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Pianist Gustavo Romero Plays To A Wide Horizon

July 31, 1987|KENNETH HERMAN

The curse of the prodigy is not being allowed to grow up, either as artist or person. Fortunately for pianist Gustavo Romero, San Diego's most doted-upon rising musical star, the prodigy label is strictly a hometown phenomenon.

"It's only in San Diego that I am still treated as the Wunderkind . In New York, especially since I went with Columbia Management, I'm known as a young artist," said Romero.

Having appeared both as soloist and accompanist to violinist Frank Peter Zimmerman in New York City's annual summer Mostly Mozart Festival, the 22-year old Juilliard student has returned to Southern California both to visit his parents in Chula Vista and to perform a full recital Sunday afternoon at St. James Episcopal Church in La Jolla.

Although Romero left home at age 14 to study in New York City, his local fans have had ample cause to dote. At 19 he played the Brahms First Piano Concerto in Carnegie Hall, and in March made his solo New York debut at Lincoln Center's Alice Tully Hall to favorable reviews. In May of this year, he was among the five finalists in Juilliard's Gina Bachauer International Piano Competition, winning both a stipend and a year's scholarship at the conservatory.

Romero protested that he is really doesn't like competitions. "The whole idea of choosing somebody as best is so ridiculous, so anti-musical," he said. "Competitions are not a creative atmosphere. I entered this competition solely because it offered the scholarship." This year Romero plans to complete the final year of his undergraduate program at Juilliard.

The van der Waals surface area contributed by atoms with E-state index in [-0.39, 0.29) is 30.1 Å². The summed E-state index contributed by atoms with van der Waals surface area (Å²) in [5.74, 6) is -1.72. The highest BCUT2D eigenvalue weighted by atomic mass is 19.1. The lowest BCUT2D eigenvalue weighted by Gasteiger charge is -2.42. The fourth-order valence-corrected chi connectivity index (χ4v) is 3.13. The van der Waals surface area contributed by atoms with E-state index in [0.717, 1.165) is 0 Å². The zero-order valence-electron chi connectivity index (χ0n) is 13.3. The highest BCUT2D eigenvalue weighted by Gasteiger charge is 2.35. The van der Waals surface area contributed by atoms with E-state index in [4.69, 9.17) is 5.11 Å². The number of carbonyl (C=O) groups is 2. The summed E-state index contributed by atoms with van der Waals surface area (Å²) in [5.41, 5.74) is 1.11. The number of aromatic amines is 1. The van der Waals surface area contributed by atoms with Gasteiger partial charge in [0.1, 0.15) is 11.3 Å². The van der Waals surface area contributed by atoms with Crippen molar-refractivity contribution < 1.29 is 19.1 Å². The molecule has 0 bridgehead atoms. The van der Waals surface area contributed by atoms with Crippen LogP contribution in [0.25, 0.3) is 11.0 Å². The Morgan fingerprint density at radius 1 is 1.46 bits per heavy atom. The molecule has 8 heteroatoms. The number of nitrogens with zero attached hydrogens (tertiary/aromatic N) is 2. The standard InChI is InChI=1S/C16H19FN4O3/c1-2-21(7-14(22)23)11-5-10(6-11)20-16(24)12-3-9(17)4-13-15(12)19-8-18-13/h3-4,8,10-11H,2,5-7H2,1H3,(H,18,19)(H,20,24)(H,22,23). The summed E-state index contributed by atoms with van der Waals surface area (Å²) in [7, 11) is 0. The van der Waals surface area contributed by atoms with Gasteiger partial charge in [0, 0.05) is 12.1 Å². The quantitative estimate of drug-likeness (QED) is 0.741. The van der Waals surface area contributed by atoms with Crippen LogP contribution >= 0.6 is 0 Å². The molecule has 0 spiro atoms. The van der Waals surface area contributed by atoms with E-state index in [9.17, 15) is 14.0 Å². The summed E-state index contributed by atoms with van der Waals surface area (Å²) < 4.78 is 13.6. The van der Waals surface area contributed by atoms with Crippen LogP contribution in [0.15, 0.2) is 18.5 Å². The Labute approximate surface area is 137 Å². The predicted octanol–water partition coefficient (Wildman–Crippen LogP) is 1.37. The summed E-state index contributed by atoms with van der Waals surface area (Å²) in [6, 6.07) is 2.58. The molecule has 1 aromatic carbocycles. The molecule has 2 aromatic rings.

Although he is grateful for the financial assistance and psychological support of San Diegans, Romero said leaving the area was the best thing he did for his career. "If I had waited, I would not be a pianist today. Between 14 and 18, I experienced the biggest changes in my playing. The physical things, the technique--that needs to be done early."

He keeps his local supporters happy by performing here whenever he can. "I love to play, and I learn pieces very quickly," Romero said. "Of course, I have been criticized for over-exposing myself, but I recall that the year I gave four recitals in San Diego, I did not repeat a single piece--and they were all major works."

Although Romero's emotional equilibrium would not win him a spot as a television game-show contestant, he is genuinely excited about an early fall project, playing the Rachmaninoff Third Piano Concerto on a cross-country, 17-city tour with the Orchestra of Liege.

"We'll start on Oct. 6 in Portland, play San Diego's Symphony Hall on Oct. 16, and complete the tour with a performance at the United Nations on Oct. 24, which will be televised worldwide," he said.

Romero's 4 p.m. Sunday recital will run the gamut from Scarlatti sonatas to Maurice Ravel's "Valses nobles et sentimentales." He will also play the Mozart D Minor Fantasy, which he learned for the Mostly Mozart Festival, and will end with generous helpings of Chopin and Schubert.

"I don't want ever to become a specialist," he said firmly. "Frankly, it's boring, although this generation seems to want to label performers according to their specialty. I think playing the piano is like being an actor--you've got to play many parts before you reveal anything of yourself."

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